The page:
Costco (2015) – The popular wholesale retail giant faced a notable attack wherein threat actors breached Costco’s photo website and compromised the personal information of around 58,000 customers. This breach exposed customer names, addresses, and in some cases, sensitive payment card information.
Saks Fifth Avenue / Lord & Taylor (2018) – The two luxury department store chains were hit by a major cyberattack orchestrated by a group of cybercriminals known as JokerStash, or Fin7. The attack exposed sensitive information belonging to nearly 5 million customers. The attackers infiltrated the stores’ payment processing systems through a phishing campaign, allowing them to steal vast amounts of customer payment card data. The breach was extensive, impacting customers who had shopped at these retailers between May 2017 and April 2018.
Under Armor (2018) – The sportswear and athletic apparel manufacturer experienced a cyberattack that raised concerns about the protection of customer information. While the breach didn’t expose financial data or payment information, it did affect millions of user accounts on the company’s popular fitness tracking app, MyFitnessPal. The attack resulted in unauthorized access to user data, including usernames, email addresses, and hashed passwords.
Ikea (2021) – Globally recognized furniture and home goods retailer faced a cyberattack that targeted one of its subsidiaries, TaskRabbit. TaskRabbit is an online platform that connects customers with freelance labor for various tasks and services. The cyberattack temporarily disrupted TaskRabbit’s operations, impacting its website and mobile app. In response, Ikea promptly shut down the platform while they investigated the breach and took steps to secure customer data.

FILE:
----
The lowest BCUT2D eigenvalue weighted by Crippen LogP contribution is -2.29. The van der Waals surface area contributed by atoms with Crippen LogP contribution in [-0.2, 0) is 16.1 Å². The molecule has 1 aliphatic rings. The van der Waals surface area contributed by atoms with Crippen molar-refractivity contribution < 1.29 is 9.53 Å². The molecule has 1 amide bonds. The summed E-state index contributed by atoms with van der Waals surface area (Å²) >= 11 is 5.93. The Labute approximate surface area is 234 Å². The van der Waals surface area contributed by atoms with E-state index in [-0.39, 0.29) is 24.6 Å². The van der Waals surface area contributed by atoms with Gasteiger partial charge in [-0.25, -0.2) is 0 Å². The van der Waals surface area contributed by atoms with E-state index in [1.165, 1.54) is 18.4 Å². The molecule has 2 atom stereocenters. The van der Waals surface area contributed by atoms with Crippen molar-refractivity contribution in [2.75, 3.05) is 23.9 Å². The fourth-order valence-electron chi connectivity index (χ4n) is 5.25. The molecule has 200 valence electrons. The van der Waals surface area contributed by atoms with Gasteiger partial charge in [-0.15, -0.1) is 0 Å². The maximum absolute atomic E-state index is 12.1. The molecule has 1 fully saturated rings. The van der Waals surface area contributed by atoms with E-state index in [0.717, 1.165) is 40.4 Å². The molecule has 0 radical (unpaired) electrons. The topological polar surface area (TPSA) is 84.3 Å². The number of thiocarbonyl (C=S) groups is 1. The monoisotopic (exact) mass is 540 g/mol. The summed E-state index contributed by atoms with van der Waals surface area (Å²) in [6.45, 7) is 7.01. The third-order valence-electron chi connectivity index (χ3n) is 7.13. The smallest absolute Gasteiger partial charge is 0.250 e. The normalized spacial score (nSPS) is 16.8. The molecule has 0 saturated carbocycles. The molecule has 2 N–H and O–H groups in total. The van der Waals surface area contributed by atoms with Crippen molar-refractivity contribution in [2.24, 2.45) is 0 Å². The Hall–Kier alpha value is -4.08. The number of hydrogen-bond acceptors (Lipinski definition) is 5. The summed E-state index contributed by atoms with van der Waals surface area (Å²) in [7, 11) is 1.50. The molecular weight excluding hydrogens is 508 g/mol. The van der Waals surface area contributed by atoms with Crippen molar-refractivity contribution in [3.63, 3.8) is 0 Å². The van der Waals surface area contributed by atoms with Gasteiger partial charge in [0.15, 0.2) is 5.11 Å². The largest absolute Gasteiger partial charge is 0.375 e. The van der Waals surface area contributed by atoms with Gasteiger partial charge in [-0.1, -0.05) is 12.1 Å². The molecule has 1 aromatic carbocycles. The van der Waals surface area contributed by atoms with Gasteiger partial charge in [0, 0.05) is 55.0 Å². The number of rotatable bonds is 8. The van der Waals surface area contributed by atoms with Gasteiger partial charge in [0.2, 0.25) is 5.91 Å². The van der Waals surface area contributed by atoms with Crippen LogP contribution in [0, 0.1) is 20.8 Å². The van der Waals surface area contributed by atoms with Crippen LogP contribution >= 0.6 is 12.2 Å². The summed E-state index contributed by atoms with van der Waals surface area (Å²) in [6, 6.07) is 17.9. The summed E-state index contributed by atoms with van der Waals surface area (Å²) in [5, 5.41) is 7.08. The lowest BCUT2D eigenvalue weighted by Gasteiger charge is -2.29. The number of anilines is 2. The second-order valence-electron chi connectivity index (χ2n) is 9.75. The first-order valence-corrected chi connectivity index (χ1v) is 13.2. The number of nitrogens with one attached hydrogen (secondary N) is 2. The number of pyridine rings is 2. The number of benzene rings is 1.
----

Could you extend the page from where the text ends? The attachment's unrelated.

Sobeys (2022) – Sobeys, one of Canada’s largest supermarket chains, fell victim to an attack that disrupted its operations and impacted the company’s ability to process transactions. This led to in-store payment processing issues, causing disruptions for both customers and employees. The total amount of losses from the attack was reportedly $25 million in annual net earnings.
Indigo (2023) – One of Canada’s largest book retailers, Indigo, faced a ransomware event that disrupted their operations and booted payment systems offline, including its e-commerce platform and customer databases. The attack has since been claimed by notorious threat group, LockBit, and confirmed the theft of current and former employee data.
Hot Topic (2023) – Using credential stuffing tactics, cybercriminals breached the systems of popular alternative fashion retailer, Hot Topic. During the attack, the criminals exploited the reuse of usernames and passwords across different online services, attempting to gain unauthorized access to Hot Topic customer accounts. Any customers who had reused passwords were at risk, as their accounts were vulnerable to unauthorized access.
A Catalog of Cyber Threats Faced by Retailers